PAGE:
By Meagan on 20th May

The one thing I’ve been wanting to do since moving to the new office is build a bamboo bicycle. James, our neighbour and Alex and Frank’s brother, runs a workshop where you can build a custom bicycle made out of bamboo, the Bamboo Bicycle Club, and this past weekend, I finally got to build one.

Anyone who knows me knows that I like to think I’m a fairly crafty person. I like sewing, crafts, and just making things in general, but there was something about building a bicycle that made me a bit nervous. I mean, others’ came out wonderful and I see Annabel’s every day when I come into the office, but I was making this and I was riding it. What if I messed up? What if I didn’t bind it well enough? What if I was just bad at building things?


Day 1

Saturday morning. 8 am. I walk into the yard as I usually would for work, then it hits me. I’m building a bike today. Suddenly I got nervous and excited all at the same time, but I tried my best to contain myself as I sat talking to James waiting on the others to arrive.


There were only three of us this session, which I figured was a good thing; I’d get more attention and for sure couldn’t mess anything up too badly. The first thing we had to do was set up the jig. Basically, there’s a table you’ll be working on for the weekend and these metal bits that you have to attach to it according to your measurements. From there, you pick out your bamboo.

Picking out the bamboo was honestly the hardest part of the whole process besides cutting, I must say. Well, just picking out the seat tube. So you have to find the right size opening in the top of the bamboo just large enough to fit a metal tube that’s going to eventually hold your bike seat, but still aesthetically pleasing with no splits and is either the right length or can be cut down. Yes. It was that extensive. Everything else was pretty straightforward; if the colour matches and if it is the right size, you’re fine.


The next step was measuring and cutting. Marking the measurements was fine, but then it was time to cut. “How good are you at sawing, Meagan?” James asked me first. I glanced at the sawing station and thought about it. I’ve never really sawed anything before, and I’m pretty sure trying to figure out how to cut PVC pipe with a steak knife in your kitchen doesn’t count. So I replied confidently, “I have no idea!” I ended up learning that I’m pretty bad at sawing bamboo, or any wood in general. By pretty bad, I mean really bad. On the bright side though, there wasn’t too much…as long as your bamboo didn’t split like my chainstays did. Let’s just say I’ve gotten pretty good at cutting slits in bamboo.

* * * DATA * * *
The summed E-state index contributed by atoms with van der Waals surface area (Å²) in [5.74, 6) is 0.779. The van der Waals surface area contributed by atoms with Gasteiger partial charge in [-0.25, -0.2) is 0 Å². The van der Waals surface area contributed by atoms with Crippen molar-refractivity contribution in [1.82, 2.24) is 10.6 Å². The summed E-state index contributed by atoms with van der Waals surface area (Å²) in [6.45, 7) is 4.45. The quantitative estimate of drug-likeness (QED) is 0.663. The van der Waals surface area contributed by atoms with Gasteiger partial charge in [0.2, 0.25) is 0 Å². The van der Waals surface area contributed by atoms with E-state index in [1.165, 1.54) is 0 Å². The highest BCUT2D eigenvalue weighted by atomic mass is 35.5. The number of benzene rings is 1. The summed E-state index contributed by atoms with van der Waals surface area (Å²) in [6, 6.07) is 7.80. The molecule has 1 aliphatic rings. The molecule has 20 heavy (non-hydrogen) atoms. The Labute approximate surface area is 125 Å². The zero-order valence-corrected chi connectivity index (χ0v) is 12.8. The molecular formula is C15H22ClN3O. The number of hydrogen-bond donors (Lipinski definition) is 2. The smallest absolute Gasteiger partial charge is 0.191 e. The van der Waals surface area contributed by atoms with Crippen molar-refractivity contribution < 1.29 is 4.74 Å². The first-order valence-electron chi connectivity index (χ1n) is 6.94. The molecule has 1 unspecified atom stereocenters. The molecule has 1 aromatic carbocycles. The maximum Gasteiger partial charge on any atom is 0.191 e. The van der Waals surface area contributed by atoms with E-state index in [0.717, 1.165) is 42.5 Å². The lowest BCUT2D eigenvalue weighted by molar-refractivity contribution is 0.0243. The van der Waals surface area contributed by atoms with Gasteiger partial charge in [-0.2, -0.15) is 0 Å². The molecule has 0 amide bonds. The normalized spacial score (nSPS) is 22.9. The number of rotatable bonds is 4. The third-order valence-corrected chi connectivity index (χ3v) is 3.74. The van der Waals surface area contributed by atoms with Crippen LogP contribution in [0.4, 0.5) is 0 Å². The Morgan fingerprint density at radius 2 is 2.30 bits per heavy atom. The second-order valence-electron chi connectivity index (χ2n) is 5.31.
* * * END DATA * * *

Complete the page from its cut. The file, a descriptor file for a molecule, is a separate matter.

One of the most fun parts that day was scraping the ends of the stalks. Bamboo has a natural waxy layer that tends to repel the glue we used, so we spent a bit of time sitting outside scraping the tips of the bamboo to peel away that layer. I felt like I was whittling away, making a spoon or something out of the bamboo.

There was the slight fear that I’d take off a finger or peel too much off the pieces and end up weakening the bamboo. But it’s a really strong material, my fingers are still intact, and no matter how many shavings I took off (reasonably, of course), the strength didn’t change. After that, we glued the bamboo to the metal bits, clamped them down, and gave it a night to dry.

Day 2

Sunday morning, we were supposed to be there at 9. I say supposed to because I ended up late due to the overground not running for at least 30 minutes by the time I got to Stratford. James was kind enough to get me so I didn’t have to walk (and I wished I had the bike I was building finished).

We started finishing the bikes on Sunday, gluing and wrapping hemp around the joints. It was by far my favourite part; it felt like I was doing arts and crafts, except I’d be riding the craft around later.

We spend a couple hours gluing and wrapping and covering the bindings in electric tape to make the glue really set in, then had to wait a bit for it to dry, so we went out for lunch and came back to check on the joints. Mine was still a bit sticky, but I wasn’t really in a rush. I’d be back Monday for work, so I figured I’d check on it again then.


Regardless, we took everything off of the jigs and left them to dry overnight. And now, it’s time to sand and stain my frame.


Update: I’m back in the office and was told we were having a slight issue with the glue on my bike. No worries though, it’s easily fixed. So as soon as that’s taken care of, I’ll get right on finishing the frame.


To see finished bikes or to order a kit from the Bamboo Bicycle Club, check out the website here.

Also, follow them on twitter here for updates.

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